A bill to re-open a window so certain sexual-abuse victims can sue the organizations that put them at risk is headed for Gov. Jerry Brown’s desk.
A 2003 law that passed the Legislature with unanimous votes had expanded the statute of limitations for victims to file claims against third parties who knew their employees were a danger to children but still allowed them to work with kids. It gave victims over age 26 the opportunity to sue if they discovered their emotional and physical problems stemmed from the abuse they suffered as children, giving them three years from the time of discovery to file lawsuits. It also opened a one-year window – from 2003 to 2004 – for victims who were previously barred from filing.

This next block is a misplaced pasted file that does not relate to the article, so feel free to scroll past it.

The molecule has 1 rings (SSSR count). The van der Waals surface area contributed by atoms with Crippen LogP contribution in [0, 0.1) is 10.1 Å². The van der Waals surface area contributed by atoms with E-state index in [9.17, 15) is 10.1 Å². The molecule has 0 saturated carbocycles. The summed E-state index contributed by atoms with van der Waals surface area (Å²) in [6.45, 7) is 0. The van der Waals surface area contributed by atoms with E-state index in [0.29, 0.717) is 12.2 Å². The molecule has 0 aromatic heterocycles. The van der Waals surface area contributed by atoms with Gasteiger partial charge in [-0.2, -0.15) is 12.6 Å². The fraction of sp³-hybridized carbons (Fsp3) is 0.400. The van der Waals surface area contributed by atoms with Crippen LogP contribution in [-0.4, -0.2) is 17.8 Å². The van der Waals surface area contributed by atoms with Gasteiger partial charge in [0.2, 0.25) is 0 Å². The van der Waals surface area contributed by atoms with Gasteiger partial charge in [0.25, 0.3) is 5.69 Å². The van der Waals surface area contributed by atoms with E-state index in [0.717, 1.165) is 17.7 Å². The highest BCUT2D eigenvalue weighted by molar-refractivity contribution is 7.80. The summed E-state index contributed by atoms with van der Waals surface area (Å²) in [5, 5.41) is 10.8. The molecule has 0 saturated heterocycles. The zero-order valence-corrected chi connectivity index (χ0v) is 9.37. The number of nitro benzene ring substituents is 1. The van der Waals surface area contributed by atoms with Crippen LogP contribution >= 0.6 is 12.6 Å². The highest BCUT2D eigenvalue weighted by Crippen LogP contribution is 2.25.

But that law didn’t do anything for victims over 26 who made connection between their abuse and their problems after 2004. If signed into law, SB 131 would let those people sue and seek restitution in 2014.
The bill had been opposed by groups including the California Association of Private School Organizations, California Catholic Conference, California Council of Nonprofit Organizations and California State Alliance of YMCA.
“I want to thank my colleagues who had the courage to stand up for the victims of sexual abuse despite intense opposition,’’ Beall said in a news release today. “California must not retreat in the fight against child abuse. We are moving forward for the sake of the victims and for justice. SB 131 accomplishes that. It will make organizations accountable for knowingly protecting employees who sexually abused children in the work place.’’
The state Senate passed the bill 21-10 in May; the Assembly passed it 44-15 on Wednesday; and the state Senate concurred 21-8 on Friday.